Jakarta, Indonesia, September 09, 2013
—IFC, a member of the World Bank Group, signed a memorandum of understanding with the Indonesian Ministry of Law and Human Rights to help it further streamline the business start-up process for limited liability companies and set up a registry for movable assets such as crops, livestock, and machinery. These measures will make it easier to set up businesses, improve investment climate, and encourage economic growth.
The movable asset registry will allow small and medium enterprises to use their movable assets as collateral and apply for bank loans, thus improving their access to finance. Previously, IFC supported China and Vietnam in setting up their movable asset registry, enabling millions of lending to smaller businesses in those countries.
“The latest signing strengthens the ongoing collaboration between IFC and the Ministry of Law and Human Rights, and sets the stage for successful reforms that will make it easier to start a business and help small and medium enterprises grow by improving their access to finance,” said Aidir Amin Daud, director general of the ministry’s General Legal Administration.
Since 2003, the Ministry of Law and Human Rights has implemented national reforms that reduced the time for starting a business to 47 days from 168 days in 2004, according to IFC’s annual Doing Business reports. Out of 185 economies, the 2013 report ranked Indonesia 166 for the ease of starting a business and 129 for the ease of getting credit. These rankings lag behind most of Indonesia’s neighboring countries and underscore an acute need for Indonesia to undertake regulatory and licensing reforms.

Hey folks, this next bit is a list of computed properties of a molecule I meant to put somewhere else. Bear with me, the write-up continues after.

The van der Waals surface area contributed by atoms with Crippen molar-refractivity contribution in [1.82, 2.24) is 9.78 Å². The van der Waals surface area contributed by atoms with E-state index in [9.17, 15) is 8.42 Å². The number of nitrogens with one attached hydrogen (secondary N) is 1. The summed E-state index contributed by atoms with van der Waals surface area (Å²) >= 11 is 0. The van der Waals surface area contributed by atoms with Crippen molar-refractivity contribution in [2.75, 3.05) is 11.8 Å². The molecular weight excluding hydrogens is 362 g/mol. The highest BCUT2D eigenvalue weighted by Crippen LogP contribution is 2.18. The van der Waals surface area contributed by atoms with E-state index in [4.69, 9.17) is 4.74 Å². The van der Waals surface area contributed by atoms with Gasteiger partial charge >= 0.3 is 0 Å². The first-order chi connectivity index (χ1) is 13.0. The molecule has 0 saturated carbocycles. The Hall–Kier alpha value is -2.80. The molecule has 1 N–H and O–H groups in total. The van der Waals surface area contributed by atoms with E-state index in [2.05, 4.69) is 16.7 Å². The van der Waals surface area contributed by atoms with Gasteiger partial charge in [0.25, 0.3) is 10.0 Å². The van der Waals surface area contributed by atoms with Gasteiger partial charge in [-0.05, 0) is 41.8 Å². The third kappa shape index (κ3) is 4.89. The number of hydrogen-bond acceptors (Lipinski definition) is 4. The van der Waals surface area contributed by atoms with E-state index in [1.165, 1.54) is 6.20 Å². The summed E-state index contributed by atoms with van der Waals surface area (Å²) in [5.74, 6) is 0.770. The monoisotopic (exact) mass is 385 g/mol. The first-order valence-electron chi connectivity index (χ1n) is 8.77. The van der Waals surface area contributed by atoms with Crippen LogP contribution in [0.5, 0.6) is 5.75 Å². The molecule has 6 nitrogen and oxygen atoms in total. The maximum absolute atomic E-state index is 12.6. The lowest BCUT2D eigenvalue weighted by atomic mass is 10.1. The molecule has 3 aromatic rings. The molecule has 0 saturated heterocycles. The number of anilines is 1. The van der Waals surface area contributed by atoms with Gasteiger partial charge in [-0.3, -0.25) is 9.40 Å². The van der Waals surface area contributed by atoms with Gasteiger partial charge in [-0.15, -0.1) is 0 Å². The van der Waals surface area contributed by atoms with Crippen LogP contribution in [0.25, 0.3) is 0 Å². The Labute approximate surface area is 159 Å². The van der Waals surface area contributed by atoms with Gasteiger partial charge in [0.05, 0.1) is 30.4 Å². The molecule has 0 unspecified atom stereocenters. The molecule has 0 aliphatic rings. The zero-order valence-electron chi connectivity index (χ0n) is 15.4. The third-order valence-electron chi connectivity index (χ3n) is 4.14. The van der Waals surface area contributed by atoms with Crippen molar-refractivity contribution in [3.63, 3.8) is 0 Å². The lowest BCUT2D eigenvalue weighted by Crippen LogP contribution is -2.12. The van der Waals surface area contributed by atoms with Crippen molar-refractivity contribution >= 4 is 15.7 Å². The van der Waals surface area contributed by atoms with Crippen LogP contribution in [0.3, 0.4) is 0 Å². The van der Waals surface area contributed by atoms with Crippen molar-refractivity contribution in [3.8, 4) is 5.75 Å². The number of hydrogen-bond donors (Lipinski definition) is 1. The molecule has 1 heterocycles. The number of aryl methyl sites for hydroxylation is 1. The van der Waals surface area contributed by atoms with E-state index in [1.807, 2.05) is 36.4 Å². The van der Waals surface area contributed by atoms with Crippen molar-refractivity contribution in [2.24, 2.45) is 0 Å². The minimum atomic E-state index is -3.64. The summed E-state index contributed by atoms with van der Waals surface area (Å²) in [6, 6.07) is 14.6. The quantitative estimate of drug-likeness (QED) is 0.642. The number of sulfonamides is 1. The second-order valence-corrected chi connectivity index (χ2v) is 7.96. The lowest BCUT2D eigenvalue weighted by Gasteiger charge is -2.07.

“Indonesia faces the challenge of improving its investment climate continuously to achieve strong economic growth and create more jobs,” said Sarvesh Suri, IFC’s country manager for Indonesia. “IFC is committed to supporting the country’s efforts in these areas to attain sustainable growth.”
IFC, a member of the World Bank Group, is the largest global development institution focused exclusively on the private sector. Working with private enterprises in more than 100 countries, we use our capital, expertise, and influence to help eliminate extreme poverty and promote shared prosperity. In FY13, our investments climbed to an all-time high of nearly $25 billion, leveraging the power of the private sector to create jobs and tackle the world’s most pressing development challenges. For more information, visit